Conference Program

The preliminary program of the CIBB 2018 International Conference is displayed here. This Program is subject to change.


Professor Alberto Paccanaro,  University of London, U.K.

Professor Alexandra Carvalho, Universidade de Lisboa, Portugal

Professor Benoit Liquet, University of Pau

Professor Fernando L. Ferreira, Universidade Nova de Lisboa, Portugal


Answering questions in biology and medicine by making inferences on networks


An important idea that has emerged recently is that a cell can be viewed as a complex network of interrelating proteins, nucleic acids and other bio-molecules.  At the same time, data generated by large-scale experiments often have a natural representation as networks such as protein-protein interaction networks, genetic interaction networks, co-expression networks. From a computational point of view, a central objective for systems biology and medicine is therefore the development of methods for making inferences and discovering structure in biological networks possibly using data which are also in the form of networks. In this talk, I'll present novel computational methods for solving biological problems which can all be phrased in terms of inference and structure discovery in large scale networks. These methods are based and extend recent developments in the areas of machine learning (particularly semi-supervised learning and matrix factorization), graph theory and network science. I will show how these computational techniques can provide effective solutions for: 1) quantifying similarity between heritable diseases at molecular level using exclusively disease phenotype information; 2) disease gene prediction; 3) drug side-effect prediction.


Model selection for temporal biomedical data


Human health care is changing rapidly, pressing the development of machine learning techniques for automatic diagnoses and prognosis, as well as personalized therapies for individual patients. The emerging availability of temporal data, namely via electronic medical records, is triggering this line of research. One of the main problems is to model the dynamic process underlying the data evolution. We detail how to learn efficiently Markovian data, when the dependencies can be expressed as a dynamic Bayesian network. We follow a score-based approach, and guarantee that the learned model is optimal according to several model selection criteria. Finally, we address the problem of early classification, which is essential in time-sensitive applications, such as personalized therapies.


A Unified  Regularized Group PLS Algorithm Scalable to Big Data.  Application on genomics data


Partial Least Squares (PLS) methods have been heavily exploited to analyse the association between two blocs of data. These powerful approaches can be applied to data sets where the number of variables is greater than the number of observations and in presence of high collinearity between variables. Different sparse versions of PLS have been developed to integrate multiple data sets while simultaneously selecting the contributing variables. Sparse modelling is a key factor in obtaining better estimators and identifying associations between multiple data sets. The cornerstone of the sparsity version of PLS methods is the link between the SVD of a matrix (constructed from deflated versions of the original matrices of data) and least squares minimisation in linear regression. We present here an accurate description of the most popular PLS methods, alongside their mathematical proofs. A unified algorithm is proposed to perform all four types of PLS including their regularised versions. Our methods enable us to identify important relationships between genomic expression and cytokine data from an HIV vaccination trial. We also proposed a new methodology by accounting for both grouping of genetic markers (e.g. genesets) and temporal effects.  Finally, various approaches to decrease the computation time are offered, and we show how the whole procedure can be scalable to big data sets.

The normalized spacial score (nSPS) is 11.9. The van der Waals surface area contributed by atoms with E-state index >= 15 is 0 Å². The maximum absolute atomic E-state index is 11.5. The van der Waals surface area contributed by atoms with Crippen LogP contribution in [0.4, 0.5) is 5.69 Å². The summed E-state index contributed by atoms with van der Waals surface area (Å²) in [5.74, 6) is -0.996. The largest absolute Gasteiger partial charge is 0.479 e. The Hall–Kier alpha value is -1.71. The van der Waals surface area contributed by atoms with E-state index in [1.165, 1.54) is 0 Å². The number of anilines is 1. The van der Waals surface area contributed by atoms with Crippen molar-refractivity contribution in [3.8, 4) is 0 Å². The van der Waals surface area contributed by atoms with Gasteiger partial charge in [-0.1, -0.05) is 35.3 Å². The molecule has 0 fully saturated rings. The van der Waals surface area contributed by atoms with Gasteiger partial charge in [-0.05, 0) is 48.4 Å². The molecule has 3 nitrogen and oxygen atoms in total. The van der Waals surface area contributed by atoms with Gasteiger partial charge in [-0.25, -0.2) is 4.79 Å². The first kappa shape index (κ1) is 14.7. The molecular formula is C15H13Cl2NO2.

Ethics and our moral in research, let’s think about it!


As researchers, it is our will is to pursue knowledge, to contribute to society and to open new roads for the Future. Ethics is a theme always present in our minds but probably remains outside the central concerns of researchers while main subjects are developed. Sometimes we come across a formal consent or an ethics statement seen mostly as a bureaucratic task. However, lately with the so called exponential technologies, we find ourselves duelling with a variety of controversial questions resulting from the different branches of artificial intelligence as those applied to self-driving cars’ decisions the exposure of privacy and Decision support systems in medicine, etc. Some are arguing that risks become clear and, one of this days, we may face a singularity and, eventually, becoming too late to stop. This short talk aims to rise some questions about present ethical issues aiming at promoting the intervention and discussion among participants at this Conference.